Salt Water Powered Robot Kit-7744     Robot kit build

With this kit I let my nephew do all the work, while I offered guidance and took photos. Taking the parts out of the box, we quickly realized it could have been in a much smaller box.  Just one small bag of parts and some detailed instructions.

Salt Water Powered Robot Kit-7747     Salt Water Powered Robot Kit-7746

Expanding the photos above will allow you to read the instruction sheet for the Salt Powered Robot.  In case someone needs them in the future.  The single sprue of plastic parts is laid out and the other bags contain the small parts needed to make this robot go, a motor, screws, cathode and anode plates and a separator.  You have to supply your own salt and water.

Salt Water Powered Robot Kit-7749      Salt Water Powered Robot Kit-7752

I’m pretty proud my lil Nephew managed this robot build all by himself.  At the age of 6 years old, he did (almost) everything to build this kit by himself, .

Salt Water Powered Robot Kit-7753    Salt Water Powered Robot Kit-7756

We spread out the parts after cutting them from the sprue.  Assembly following the instructions was quite straight forward.  My little nephew could read and follow the instructions easily. The one part that he was not able to do himself was snapping the two axles into place.  He was not strong enough for this part.  Even when he put his entire weight on them they refused to snap in place.  My only contribution to this robots construction was that I helped install the two axle pieces.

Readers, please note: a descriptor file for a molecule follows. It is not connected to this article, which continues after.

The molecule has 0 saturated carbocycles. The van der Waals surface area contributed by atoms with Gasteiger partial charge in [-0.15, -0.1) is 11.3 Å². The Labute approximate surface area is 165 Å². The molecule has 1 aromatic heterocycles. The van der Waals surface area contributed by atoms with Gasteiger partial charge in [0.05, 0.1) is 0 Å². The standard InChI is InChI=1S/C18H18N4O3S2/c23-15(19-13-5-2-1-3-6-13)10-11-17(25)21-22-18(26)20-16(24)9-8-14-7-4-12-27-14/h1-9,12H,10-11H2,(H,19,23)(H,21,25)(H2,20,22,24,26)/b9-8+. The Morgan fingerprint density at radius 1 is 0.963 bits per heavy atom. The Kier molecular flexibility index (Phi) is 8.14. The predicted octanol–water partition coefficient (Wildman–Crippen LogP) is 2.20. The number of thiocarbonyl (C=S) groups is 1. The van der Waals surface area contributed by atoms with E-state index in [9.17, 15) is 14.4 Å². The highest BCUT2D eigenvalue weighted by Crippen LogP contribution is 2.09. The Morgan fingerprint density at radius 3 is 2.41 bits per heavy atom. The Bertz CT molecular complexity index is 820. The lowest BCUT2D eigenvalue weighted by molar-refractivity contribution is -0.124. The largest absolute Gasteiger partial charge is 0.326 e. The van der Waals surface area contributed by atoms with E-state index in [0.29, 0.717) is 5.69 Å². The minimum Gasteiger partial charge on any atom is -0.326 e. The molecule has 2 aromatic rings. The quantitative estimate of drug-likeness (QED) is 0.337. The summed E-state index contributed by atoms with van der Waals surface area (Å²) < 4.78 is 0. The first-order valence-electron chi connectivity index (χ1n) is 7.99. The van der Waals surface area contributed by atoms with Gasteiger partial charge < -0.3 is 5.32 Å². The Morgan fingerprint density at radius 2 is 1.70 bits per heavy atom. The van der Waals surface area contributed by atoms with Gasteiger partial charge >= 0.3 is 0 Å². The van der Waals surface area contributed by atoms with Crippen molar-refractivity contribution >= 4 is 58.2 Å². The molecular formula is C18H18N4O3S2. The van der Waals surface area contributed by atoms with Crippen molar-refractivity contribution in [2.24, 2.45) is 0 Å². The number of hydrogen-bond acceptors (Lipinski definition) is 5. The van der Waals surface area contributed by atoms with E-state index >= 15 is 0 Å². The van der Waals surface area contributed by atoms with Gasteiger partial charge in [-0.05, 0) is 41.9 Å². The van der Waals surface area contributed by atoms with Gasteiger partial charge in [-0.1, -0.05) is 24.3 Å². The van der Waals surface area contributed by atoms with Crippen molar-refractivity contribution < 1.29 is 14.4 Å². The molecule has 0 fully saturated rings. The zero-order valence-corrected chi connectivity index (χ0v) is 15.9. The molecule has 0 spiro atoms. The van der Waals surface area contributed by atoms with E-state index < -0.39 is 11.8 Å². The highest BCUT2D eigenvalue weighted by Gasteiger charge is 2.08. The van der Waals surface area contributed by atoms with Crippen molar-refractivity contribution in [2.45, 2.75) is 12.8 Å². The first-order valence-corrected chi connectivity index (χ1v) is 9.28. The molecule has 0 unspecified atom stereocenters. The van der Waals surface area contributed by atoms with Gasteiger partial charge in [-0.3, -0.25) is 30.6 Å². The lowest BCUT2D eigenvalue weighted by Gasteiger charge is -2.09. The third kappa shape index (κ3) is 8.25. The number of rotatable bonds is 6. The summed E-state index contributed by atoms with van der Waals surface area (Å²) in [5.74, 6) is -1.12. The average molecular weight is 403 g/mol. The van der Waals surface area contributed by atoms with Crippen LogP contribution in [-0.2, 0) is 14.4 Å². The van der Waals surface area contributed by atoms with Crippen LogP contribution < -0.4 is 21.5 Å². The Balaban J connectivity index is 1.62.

Salt Water Powered Robot Kit-7758    Salt Water Powered Robot Kit-7759

There were a few small screws which he managed to put in entirely on his own with a small screwdriver.

Salt Water Powered Robot Kit-7763     Salt Water Powered Robot Kit-7767

This was a fun kit to build. You have to mix up salt water, I used a shot glass and a tablespoon of salt into warm water.  The instructions call for a saturated solution, meaning you have solid salt remaining after stirring so the water has as much salt dissolved in it as possible.   The two plates used to make the “battery” that powers the motor last for some time.  The robot went for some 10-15 minutes. 

Video of the Salt Powered Robot in action

The above video link shows the robot kit in action.  This robot kit and many others are great fun for children.  Next time you need a gift for a little girl or boy, consider an educational kit like this over another stuffed animal, doll, car, or action figure.

 

How to Make a Minion Halloween Costume – Part 3

January 21, 2014 in Arts Crafts and other, Halloween Costumes

How to make a Minion Costume

This is my final post on how I made my Minion (from the movies Despicable Me) costume for Halloween.    I had a clear vision, as discussed in my first post How to Make a Minion Halloween Costume – Part 1, from the start for this costume.  I will admit to not quite making my vision a reality with this costume. However, I am pleased with how it turned out none the less.  Lesson learned, yet again, is that I MUST start costume construction earlier.  Next year I plan to start my costume on or before October 1st.  After designing and printing the goggles on my 3D printer as shown in the previously shared post: How to Make a Minion Costume for Halloween– Part 2 ( 3D Printed Minion Goggles )  I had at cutting and sewing up the pants and shirt for my Minion Costume. The shirt made from a super stretchy knit fabric was simply a big tube with two skinny tubes sewn on for arms and is not discussed in detail.

Measuring and laying out Minion Pants on Denim     How to Make A Minion Costume Halloween-8510